The Myth of the Open Door

In the business world, certain ideas take hold in people’s minds perpetually. These axioms are taken as true without questioning, in part because they are repeated so often by so many people.

One of these unquestioned truisms: “A manager should maintain an open door policy.” I challenge you to question the value of this concept.

Most managers who claim an “open door” operate under an erroneous assumption: that if the door’s open, people will walk through it and voluntarily engage in the type of open dialog that develops trust and honest communication with their boss.

The fact is the manager’s “open door” often represents a passively aggressive stance towards employees. The manager wears the “open door” like a badge of courage, but ends up blaming employees for not keeping them in the loop, sharing important news, or waving the red flag when things go sideways.

So confronted with failed projects, exiting employees, and lost customers, the managers who pride themselves on their open doors are left to wonder, “Why didn’t anyone tell me?” Strangely enough, they’ve been hiding behind their open door.

Here’s the truth: as a manager it’s your job to know what’s going on.

The only way to do so is to actively engage with your employees (most often on your terms and your schedule). This means you are highly organized — you track the progress of important activities in your business without waiting for people to enter your office with their hair on fire.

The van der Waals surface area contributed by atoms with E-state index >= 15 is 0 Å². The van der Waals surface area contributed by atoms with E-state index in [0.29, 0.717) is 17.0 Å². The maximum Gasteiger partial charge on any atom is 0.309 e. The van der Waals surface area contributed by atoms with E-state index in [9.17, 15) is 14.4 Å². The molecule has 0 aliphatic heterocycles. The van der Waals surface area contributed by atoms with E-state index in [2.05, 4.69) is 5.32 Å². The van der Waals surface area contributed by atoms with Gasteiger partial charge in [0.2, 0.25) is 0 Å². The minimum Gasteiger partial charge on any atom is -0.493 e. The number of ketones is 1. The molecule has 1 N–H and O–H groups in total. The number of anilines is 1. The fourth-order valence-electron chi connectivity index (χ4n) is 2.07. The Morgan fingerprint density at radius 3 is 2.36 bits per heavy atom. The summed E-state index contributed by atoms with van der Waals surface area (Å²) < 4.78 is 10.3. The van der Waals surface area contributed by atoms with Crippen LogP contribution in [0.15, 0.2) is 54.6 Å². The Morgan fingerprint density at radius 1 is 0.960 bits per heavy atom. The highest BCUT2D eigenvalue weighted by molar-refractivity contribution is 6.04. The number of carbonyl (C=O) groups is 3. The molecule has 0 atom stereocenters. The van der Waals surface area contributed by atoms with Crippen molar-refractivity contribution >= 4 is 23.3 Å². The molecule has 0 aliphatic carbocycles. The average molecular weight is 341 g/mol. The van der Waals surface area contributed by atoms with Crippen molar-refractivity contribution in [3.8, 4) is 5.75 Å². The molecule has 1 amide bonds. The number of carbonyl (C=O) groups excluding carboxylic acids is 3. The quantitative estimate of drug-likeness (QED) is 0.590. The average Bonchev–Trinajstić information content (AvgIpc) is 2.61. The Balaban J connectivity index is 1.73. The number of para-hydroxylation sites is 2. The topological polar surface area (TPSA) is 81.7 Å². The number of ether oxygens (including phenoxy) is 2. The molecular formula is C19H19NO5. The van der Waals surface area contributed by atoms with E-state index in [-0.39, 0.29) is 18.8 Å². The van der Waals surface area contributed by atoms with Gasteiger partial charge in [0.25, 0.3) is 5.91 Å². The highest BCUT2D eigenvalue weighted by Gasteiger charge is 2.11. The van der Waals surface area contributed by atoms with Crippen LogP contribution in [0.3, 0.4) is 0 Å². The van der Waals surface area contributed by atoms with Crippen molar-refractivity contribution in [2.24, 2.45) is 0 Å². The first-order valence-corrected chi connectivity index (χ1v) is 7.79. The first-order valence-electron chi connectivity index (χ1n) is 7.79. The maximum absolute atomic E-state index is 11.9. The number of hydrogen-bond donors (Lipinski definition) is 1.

Your open door policy should really indicate that you consistently walk out that door and interact with the people doing the work.


Stop deceiving yourself that your “open door” policy is a sufficient invitation for your people to engage. Create engagement with your people through well-run meetings (how well are your meetings run?), well-organized project planning and execution (how well are your projects run?), and simply wandering around and observing (how often do you do so?).

Check out the new workshop series! Registration ends January 22, 2010. Classes begin February 18th. Limited space available. Inquire now to hold your space.

About the Author

Jim Hessler
Jim Hessler bootstrapped his way from retail work into a successful career as salesman, sales manager, Fortune 500 executive, and corporate turnaround engineer. Along the way, he developed The Leadership Platform, a proven model for training managers to become sustainably better leaders. It became the basis of his leadership primer, Land On Your Feet, Not On Your Face: A Guild to Building Your Leadership Platform. Jim is the founder of Path Forward Leadership Development Services.

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